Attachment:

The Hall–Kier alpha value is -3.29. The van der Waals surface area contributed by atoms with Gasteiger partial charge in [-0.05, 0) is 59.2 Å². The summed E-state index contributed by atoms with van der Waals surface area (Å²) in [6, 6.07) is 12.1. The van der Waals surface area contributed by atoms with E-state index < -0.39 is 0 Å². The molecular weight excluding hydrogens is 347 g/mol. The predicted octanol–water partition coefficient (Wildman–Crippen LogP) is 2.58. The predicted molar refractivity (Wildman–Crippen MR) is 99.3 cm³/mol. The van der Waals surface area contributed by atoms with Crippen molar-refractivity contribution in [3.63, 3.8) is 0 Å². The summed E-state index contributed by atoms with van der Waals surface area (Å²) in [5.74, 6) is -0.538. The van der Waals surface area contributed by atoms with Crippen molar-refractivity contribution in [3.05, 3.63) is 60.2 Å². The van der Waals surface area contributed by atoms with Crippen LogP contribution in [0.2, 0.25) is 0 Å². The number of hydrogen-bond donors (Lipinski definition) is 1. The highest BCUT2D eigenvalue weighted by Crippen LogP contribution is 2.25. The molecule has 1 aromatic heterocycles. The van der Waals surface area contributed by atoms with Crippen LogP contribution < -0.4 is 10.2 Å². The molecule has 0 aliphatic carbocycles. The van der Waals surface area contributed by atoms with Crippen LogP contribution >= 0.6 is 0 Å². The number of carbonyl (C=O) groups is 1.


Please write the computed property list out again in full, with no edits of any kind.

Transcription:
The Hall–Kier alpha value is -3.29. The van der Waals surface area contributed by atoms with Gasteiger partial charge in [-0.05, 0) is 59.2 Å². The summed E-state index contributed by atoms with van der Waals surface area (Å²) in [6, 6.07) is 12.1. The van der Waals surface area contributed by atoms with E-state index < -0.39 is 0 Å². The molecular weight excluding hydrogens is 347 g/mol. The predicted octanol–water partition coefficient (Wildman–Crippen LogP) is 2.58. The predicted molar refractivity (Wildman–Crippen MR) is 99.3 cm³/mol. The van der Waals surface area contributed by atoms with Crippen molar-refractivity contribution in [3.63, 3.8) is 0 Å². The summed E-state index contributed by atoms with van der Waals surface area (Å²) in [5.74, 6) is -0.538. The van der Waals surface area contributed by atoms with Crippen molar-refractivity contribution in [3.05, 3.63) is 60.2 Å². The van der Waals surface area contributed by atoms with Crippen LogP contribution in [0.2, 0.25) is 0 Å². The number of hydrogen-bond donors (Lipinski definition) is 1. The highest BCUT2D eigenvalue weighted by Crippen LogP contribution is 2.25. The molecule has 1 aromatic heterocycles. The van der Waals surface area contributed by atoms with Crippen LogP contribution < -0.4 is 10.2 Å². The molecule has 0 aliphatic carbocycles. The van der Waals surface area contributed by atoms with Crippen LogP contribution >= 0.6 is 0 Å². The number of carbonyl (C=O) groups is 1.